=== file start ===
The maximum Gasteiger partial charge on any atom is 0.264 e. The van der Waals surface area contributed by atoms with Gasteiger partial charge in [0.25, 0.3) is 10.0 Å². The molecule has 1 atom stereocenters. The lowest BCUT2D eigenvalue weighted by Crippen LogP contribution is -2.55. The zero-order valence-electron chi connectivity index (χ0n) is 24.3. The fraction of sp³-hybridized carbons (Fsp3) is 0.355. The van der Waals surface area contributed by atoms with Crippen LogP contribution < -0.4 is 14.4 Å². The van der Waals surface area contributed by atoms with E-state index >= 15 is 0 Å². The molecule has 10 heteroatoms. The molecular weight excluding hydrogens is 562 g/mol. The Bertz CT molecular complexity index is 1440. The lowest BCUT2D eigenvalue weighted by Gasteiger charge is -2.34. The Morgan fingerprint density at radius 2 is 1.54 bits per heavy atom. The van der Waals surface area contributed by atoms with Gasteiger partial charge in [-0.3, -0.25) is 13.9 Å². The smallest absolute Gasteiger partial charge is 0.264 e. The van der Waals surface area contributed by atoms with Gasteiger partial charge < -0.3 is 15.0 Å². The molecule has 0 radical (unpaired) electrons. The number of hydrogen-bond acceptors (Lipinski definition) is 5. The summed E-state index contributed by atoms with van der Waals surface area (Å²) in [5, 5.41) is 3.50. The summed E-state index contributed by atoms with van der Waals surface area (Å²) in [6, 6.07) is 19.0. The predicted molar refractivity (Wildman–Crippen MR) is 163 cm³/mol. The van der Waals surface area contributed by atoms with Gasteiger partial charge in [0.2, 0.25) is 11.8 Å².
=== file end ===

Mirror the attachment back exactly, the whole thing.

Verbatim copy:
The maximum Gasteiger partial charge on any atom is 0.264 e. The van der Waals surface area contributed by atoms with Gasteiger partial charge in [0.25, 0.3) is 10.0 Å². The molecule has 1 atom stereocenters. The lowest BCUT2D eigenvalue weighted by Crippen LogP contribution is -2.55. The zero-order valence-electron chi connectivity index (χ0n) is 24.3. The fraction of sp³-hybridized carbons (Fsp3) is 0.355. The van der Waals surface area contributed by atoms with Crippen LogP contribution < -0.4 is 14.4 Å². The van der Waals surface area contributed by atoms with E-state index >= 15 is 0 Å². The molecule has 10 heteroatoms. The molecular weight excluding hydrogens is 562 g/mol. The Bertz CT molecular complexity index is 1440. The lowest BCUT2D eigenvalue weighted by Gasteiger charge is -2.34. The Morgan fingerprint density at radius 2 is 1.54 bits per heavy atom. The van der Waals surface area contributed by atoms with Gasteiger partial charge in [-0.3, -0.25) is 13.9 Å². The smallest absolute Gasteiger partial charge is 0.264 e. The van der Waals surface area contributed by atoms with Gasteiger partial charge < -0.3 is 15.0 Å². The molecule has 0 radical (unpaired) electrons. The number of hydrogen-bond acceptors (Lipinski definition) is 5. The summed E-state index contributed by atoms with van der Waals surface area (Å²) in [5, 5.41) is 3.50. The summed E-state index contributed by atoms with van der Waals surface area (Å²) in [6, 6.07) is 19.0. The predicted molar refractivity (Wildman–Crippen MR) is 163 cm³/mol. The van der Waals surface area contributed by atoms with Gasteiger partial charge in [0.2, 0.25) is 11.8 Å².